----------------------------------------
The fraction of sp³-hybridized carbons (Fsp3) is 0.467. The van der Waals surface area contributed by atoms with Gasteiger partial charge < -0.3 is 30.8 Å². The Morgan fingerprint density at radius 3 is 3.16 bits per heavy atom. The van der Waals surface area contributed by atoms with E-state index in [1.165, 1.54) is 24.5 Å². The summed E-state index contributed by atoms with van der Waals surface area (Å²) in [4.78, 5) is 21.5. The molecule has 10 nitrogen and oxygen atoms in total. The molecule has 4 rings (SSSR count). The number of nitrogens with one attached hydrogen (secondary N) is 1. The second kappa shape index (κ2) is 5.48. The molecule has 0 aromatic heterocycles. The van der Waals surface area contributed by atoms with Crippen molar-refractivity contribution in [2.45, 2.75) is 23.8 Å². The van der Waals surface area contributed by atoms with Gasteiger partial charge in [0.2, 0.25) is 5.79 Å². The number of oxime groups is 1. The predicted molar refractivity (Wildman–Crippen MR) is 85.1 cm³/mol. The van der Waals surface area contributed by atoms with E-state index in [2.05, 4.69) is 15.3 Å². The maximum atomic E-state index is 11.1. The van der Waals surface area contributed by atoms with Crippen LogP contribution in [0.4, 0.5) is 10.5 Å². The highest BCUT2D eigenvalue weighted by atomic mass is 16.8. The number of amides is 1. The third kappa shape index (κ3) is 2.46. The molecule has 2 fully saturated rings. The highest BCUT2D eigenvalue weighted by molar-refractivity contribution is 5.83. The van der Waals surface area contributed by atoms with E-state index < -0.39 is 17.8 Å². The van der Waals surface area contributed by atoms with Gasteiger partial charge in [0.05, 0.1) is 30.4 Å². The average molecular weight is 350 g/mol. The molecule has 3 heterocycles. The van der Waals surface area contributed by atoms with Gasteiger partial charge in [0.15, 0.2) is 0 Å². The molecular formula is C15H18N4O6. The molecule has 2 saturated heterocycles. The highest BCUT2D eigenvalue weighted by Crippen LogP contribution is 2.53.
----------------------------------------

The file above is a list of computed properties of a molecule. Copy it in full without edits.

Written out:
The fraction of sp³-hybridized carbons (Fsp3) is 0.467. The van der Waals surface area contributed by atoms with Gasteiger partial charge < -0.3 is 30.8 Å². The Morgan fingerprint density at radius 3 is 3.16 bits per heavy atom. The van der Waals surface area contributed by atoms with E-state index in [1.165, 1.54) is 24.5 Å². The summed E-state index contributed by atoms with van der Waals surface area (Å²) in [4.78, 5) is 21.5. The molecule has 10 nitrogen and oxygen atoms in total. The molecule has 4 rings (SSSR count). The number of nitrogens with one attached hydrogen (secondary N) is 1. The second kappa shape index (κ2) is 5.48. The molecule has 0 aromatic heterocycles. The van der Waals surface area contributed by atoms with Crippen molar-refractivity contribution in [2.45, 2.75) is 23.8 Å². The van der Waals surface area contributed by atoms with Gasteiger partial charge in [0.2, 0.25) is 5.79 Å². The number of oxime groups is 1. The predicted molar refractivity (Wildman–Crippen MR) is 85.1 cm³/mol. The van der Waals surface area contributed by atoms with E-state index in [2.05, 4.69) is 15.3 Å². The maximum atomic E-state index is 11.1. The van der Waals surface area contributed by atoms with Crippen LogP contribution in [0.4, 0.5) is 10.5 Å². The highest BCUT2D eigenvalue weighted by atomic mass is 16.8. The number of amides is 1. The third kappa shape index (κ3) is 2.46. The molecule has 2 fully saturated rings. The highest BCUT2D eigenvalue weighted by molar-refractivity contribution is 5.83. The van der Waals surface area contributed by atoms with E-state index < -0.39 is 17.8 Å². The van der Waals surface area contributed by atoms with Gasteiger partial charge in [0.05, 0.1) is 30.4 Å². The average molecular weight is 350 g/mol. The molecule has 3 heterocycles. The van der Waals surface area contributed by atoms with Gasteiger partial charge in [0.15, 0.2) is 0 Å². The molecular formula is C15H18N4O6. The molecule has 2 saturated heterocycles. The highest BCUT2D eigenvalue weighted by Crippen LogP contribution is 2.53.